OSWEGO – New York State Parks, Friends of Fort Ontario, and the Safe Haven Holocaust Refugee Shelter Museum host a 75th anniversary event to commemorate the open house held at the fort on Sept. 3, 1944.
Fort Ontario State Historic Site, 1 E. Fourth St., Oswego and the Safe Haven Holocaust Refugee Shelter Museum, 2 E. Seventh St., Oswego, will both be open to the public from 10 a.m. 5 p.m. on Tuesday, Sept. 3. The fort will remain open for special programming in the evening. No admission will be charged at either location.
“During World War II, Fort Ontario served as the only camp or shelter for Holocaust refugees in the United States,” said Fort Ontario State Historic Site Manager Paul Lear. “It’s where average Americans and the press first encountered victims of Nazi persecution. As a result, stories of Hitler’s reign of terror finally moved from the back of newspapers to the front pages.”
Fort Ontario Historian Corey S. King will lead guided tours of the shelter using the map of open house activities issued to guests on Sept. 3, 1944. Tours begin at 10:30 a.m. and 2 p.m. at the refugee monument situated by the Lake Ontario overlook parking lot. King incorporates photographs taken between 1944 and 1946 at location stops throughout the tour.
Oswego City Mayor William Barlow Jr. opens the evening program inside the old stone fort at 6 p.m., followed by Safe Haven Holocaust Refugee Shelter Museum President Kevin Hill. Next, Lear will introduce Oswego City Historian Mark Slosek and Oswego County Historian Justin White, and each will offer a brief presentation on the history and significance of the shelter and stories related to it. Lear provides a short overview of the 1944 open house event and Oswego residents and others with personal or family stories connected to the shelter will be able to speak.
Concinnity, a unique women’s vocal ensemble featuring primarily acapella pieces, performs several musical pieces, including “Don’t Fence Me In,” unofficial theme song of the refugees. Short videos of the refugee shelter will be shown in the Enlisted Men’s Barracks. Friends of Fort Ontario offers Hoffman hot dogs and other refreshments for sale after 6 p.m. Weather permitting, and if the crowd is large enough, 982 bio-degradable tethered sky candle lanterns – representing the number of refugees brought to Fort Ontario in 1944 – will be launched after dark.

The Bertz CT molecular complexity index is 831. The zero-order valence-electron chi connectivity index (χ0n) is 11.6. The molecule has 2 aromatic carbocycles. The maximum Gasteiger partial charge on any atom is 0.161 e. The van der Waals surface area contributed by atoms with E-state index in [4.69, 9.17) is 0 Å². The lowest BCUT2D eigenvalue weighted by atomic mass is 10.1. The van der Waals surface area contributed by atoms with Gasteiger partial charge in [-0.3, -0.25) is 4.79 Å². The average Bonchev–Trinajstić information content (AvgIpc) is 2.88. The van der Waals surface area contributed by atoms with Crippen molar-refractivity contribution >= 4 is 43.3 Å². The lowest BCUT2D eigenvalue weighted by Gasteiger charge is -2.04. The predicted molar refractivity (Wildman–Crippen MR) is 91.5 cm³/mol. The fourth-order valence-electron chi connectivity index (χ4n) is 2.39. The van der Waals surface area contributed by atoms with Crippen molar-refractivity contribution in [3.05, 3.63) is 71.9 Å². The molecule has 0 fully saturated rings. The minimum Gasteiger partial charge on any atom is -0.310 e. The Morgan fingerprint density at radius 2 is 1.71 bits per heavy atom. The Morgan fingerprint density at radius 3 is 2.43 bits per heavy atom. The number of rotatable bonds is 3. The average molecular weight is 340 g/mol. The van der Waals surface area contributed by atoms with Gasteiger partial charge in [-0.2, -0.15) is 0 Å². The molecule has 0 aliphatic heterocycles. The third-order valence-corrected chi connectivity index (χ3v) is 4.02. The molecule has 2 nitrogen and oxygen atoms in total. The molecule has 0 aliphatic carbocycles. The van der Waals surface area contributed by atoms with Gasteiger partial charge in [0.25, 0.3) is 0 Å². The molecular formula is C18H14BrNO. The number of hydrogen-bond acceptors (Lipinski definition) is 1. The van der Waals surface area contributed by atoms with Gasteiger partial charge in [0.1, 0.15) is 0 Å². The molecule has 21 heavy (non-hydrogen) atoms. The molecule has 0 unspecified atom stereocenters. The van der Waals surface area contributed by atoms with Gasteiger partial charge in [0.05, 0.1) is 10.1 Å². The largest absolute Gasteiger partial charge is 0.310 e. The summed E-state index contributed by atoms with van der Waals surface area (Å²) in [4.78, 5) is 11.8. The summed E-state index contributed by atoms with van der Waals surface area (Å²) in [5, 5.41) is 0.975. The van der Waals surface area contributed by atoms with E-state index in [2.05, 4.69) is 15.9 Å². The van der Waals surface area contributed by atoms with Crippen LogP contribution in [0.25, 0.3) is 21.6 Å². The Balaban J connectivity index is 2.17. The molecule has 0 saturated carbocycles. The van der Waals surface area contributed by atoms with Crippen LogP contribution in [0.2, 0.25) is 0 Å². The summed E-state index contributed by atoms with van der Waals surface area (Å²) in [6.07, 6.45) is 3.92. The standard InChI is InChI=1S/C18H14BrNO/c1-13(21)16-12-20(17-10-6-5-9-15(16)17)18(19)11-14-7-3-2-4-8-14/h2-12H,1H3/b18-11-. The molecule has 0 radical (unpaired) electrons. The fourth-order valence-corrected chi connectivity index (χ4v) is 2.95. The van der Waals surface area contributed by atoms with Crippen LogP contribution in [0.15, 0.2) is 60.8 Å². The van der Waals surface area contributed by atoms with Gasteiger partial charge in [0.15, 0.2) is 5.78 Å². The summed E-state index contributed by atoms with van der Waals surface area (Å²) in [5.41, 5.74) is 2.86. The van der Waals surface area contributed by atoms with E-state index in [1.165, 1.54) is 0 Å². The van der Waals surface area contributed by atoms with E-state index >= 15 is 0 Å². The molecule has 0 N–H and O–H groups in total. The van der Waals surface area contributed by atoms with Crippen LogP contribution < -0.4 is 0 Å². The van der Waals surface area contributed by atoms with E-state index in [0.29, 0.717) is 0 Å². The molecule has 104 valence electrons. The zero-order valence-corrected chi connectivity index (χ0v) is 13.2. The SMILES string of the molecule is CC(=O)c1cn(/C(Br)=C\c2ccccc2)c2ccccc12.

The event commemorates “where the Holocaust came to America.” On Aug. 5, 1944, nearly 1,000 Holocaust refugees arrived at the Fort Ontario Emergency Refugee Shelter in Oswego. They met local townspeople at the fence surrounding the camp during the first month, exchanging accents and souvenirs as curiosity and generous impulses gave way to true friendships.
An open house was held on Sept. 5, 1944 to celebrate the end of the 30-day quarantine that was imposed after the ship carrying the refugees from Italy docked in New York City. Shelter officials designed the open house partly as a “get-acquainted” gathering, but also to correct the idea circulating that the refugees were “living in the lap of luxury.” Visitors were welcome to walk around the shelter, visit refugee apartments and make their own judgments as to the scale on which the shelter was being operated. Around 5,000 people showed up for the event, including members of 50 refugee families living in the United States, which severely taxed local hotel and restaurant facilities.
The open house marked the end of the reception period which meant the refugees could then have visitors, go downtown to shop on day-passes and enjoy a more normal, though still greatly restrained, relationship with the world.
For details about the commemoration event or Fort Ontario State Historic Site, visit www.fortontario.com or contact Paul Lear at email@example.com or 315-343-4711. For information about the Safe Haven Holocaust Refugee Shelter Museum, visit www.safehavenmuseum.com or call 315-342-3003. For more Oswego County history and visitor information, go to http://visitoswegocounty.com/ or call 315-349-8322.